Disraeli: The Novel Politician
Disraeli: the Novel Politician
Yale University Press 304pp £16.99
Mr and Mrs Disraeli: A Strange Romance
Vintage 320pp £9.99
Benjamin Disraeli has always attracted more interest on account of who he was than for what he did. Although he secured the passage of the Second Reform Act in 1867 and other significant achievements, he is best remembered as the most unlikely prime minister of the Victorian age. Born into a Jewish family of recent Italian immigrants, he was not educated in elite institutions and spent much of his adult life burdened by large debts. He made his name and much of his income by writing romantic novels: an unusual training for a leading politician. Yet he proved an adept parliamentary tactician, who led the Conservatives in the House of Commons for 25 years and was prime minister for more than six.
These two books focus mainly on Disraeli’s personal views and relations rather than on his political activities. Cesarani’s study is the most thorough and comprehensive account of the Jewish aspect of Disraeli’s life. It questions some general assumptions about Disraeli’s Jewishness and, in a perceptive conclusion, places him in a wider European context. The book illustrates the loss to history of Cesarani, who died prematurely last year. As he points out, Disraeli’s ambivalent and idiosyncratic attitude to Judaism owed much to the influence of his father, Isaac, a prominent man of letters, who advocated a civil and political fusion between the Jews and their Gentile fellow subjects. More importantly, Isaac arranged Benjamin’s baptism as an Anglican. That enabled him to become an MP two decades before any professing Jew, which made his whole political career possible.
As an MP, Disraeli’s support for Jewish emancipation was fitful at best and markedly unenthusiastic at times. Although he painted a romanticised picture of the Jewish people in his novels, he did little to actively promote their welfare. As Cesarani states, his depiction of the Jews as an all powerful and pervasive racial force in world affairs provided ammunition for antisemites. However, it was not until the Eastern Crisis in the late 1870s that Disraeli became associated with distinctly Judaic policies.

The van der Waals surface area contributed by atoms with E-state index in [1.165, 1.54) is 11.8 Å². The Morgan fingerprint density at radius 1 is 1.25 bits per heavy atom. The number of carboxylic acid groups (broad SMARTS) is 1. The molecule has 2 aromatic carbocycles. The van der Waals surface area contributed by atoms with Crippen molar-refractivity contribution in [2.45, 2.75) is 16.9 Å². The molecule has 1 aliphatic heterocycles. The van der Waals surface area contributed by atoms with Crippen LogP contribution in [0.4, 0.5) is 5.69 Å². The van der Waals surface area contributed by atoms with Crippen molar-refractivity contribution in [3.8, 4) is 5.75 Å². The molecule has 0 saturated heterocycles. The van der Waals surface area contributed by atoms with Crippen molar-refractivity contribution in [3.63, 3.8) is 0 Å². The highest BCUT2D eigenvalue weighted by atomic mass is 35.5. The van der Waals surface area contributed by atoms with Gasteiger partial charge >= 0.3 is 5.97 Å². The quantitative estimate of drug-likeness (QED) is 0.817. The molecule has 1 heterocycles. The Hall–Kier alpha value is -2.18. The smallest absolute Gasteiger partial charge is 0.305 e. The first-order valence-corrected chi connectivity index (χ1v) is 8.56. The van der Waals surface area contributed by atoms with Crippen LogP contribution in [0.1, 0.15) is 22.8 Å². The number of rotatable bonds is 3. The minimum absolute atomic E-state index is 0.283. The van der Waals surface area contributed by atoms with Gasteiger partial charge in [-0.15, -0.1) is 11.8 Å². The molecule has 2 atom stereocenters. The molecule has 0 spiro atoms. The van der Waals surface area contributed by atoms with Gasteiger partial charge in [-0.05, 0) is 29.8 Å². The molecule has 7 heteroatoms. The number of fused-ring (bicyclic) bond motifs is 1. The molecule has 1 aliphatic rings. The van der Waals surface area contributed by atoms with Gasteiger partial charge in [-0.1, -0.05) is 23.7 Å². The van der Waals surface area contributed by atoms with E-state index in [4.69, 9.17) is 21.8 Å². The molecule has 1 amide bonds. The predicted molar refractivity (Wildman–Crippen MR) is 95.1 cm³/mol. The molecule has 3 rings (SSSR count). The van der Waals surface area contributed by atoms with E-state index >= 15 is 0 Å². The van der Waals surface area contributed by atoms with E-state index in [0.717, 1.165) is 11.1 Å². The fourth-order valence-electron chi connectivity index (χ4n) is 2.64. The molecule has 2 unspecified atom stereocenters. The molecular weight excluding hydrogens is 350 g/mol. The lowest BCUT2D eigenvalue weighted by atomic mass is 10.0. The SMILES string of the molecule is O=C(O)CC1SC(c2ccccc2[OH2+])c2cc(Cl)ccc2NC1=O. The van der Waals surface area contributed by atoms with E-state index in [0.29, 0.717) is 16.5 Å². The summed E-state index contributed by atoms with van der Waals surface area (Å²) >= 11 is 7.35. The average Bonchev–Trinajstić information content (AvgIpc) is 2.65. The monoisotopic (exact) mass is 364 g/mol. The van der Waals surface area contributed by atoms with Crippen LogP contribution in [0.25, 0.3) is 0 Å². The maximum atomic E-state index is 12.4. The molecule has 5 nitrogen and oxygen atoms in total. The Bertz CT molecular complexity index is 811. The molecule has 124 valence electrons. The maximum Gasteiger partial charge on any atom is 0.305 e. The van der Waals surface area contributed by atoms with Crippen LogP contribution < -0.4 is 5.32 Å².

Disraeli’s Jewishness was only one side of a complex man. Throughout his adult life he was a stalwart supporter of the monarchy, the Church of England and the landed interest and an opponent of the Whigs. In that respect, Disraeli’s outlook echoed that of his father. Isaac’s move from central London to rural Buckinghamshire was followed by Benjamin, who acquired the Hughenden estate in 1847. Cesarani, like others, claims that Disraeli became ‘a counterfeit squire’ to further his political career. But his love for ‘beechy Bucks’ was evident before he became a politician and he was particularly proud to become an MP for the county.
For over three decades Disraeli shared his life with his wife, Mary Anne, who was his senior by 12 years. She was one of a number of older women with whom Disraeli was romantically attached at various times. He was initially attracted to her as ‘a flirt and a rattle’ and his interest increased when she became a wealthy widow who was willing and able to help to finance his political career. She later famously admitted that he had married her for her money but claimed that he would do it again for love. Certainly their marriage, though stormy at times, grew closer the longer they lived together. That proved a boon to Disraeli when he first became premier. Mary Anne had long been regarded in society as a somewhat eccentric and ill-educated woman, but as the premier’s wife she was widely respected and given a peerage by Queen Victoria at Disraeli’s request.
Hay provides a lively and detailed narrative of their relationship, which is firmly based on the main primary sources. On the other hand, she does not significantly change the existing view of their relations and provides only a limited account of the political and economic context. Moreover, Hay does not fully assess how crucial Mary Anne was in ensuring Disraeli’s political rise. Others also helped. For example, it was the Bentincks, not Mary Anne, who enabled him to buy the Hughenden estate. Mary Anne died before Disraeli’s main period as premier and he did not inherit her wealth or her London house at Grosvenor Gate. As a widower, he survived her death surprisingly well and quickly developed romantic affections for another older woman, Lady Bradford. In that, as in other respects, Disraeli was always something of a chameleon.
Roland Quinault is author of British Prime Ministers, from Disraeli to Blair (Continuum, 2011).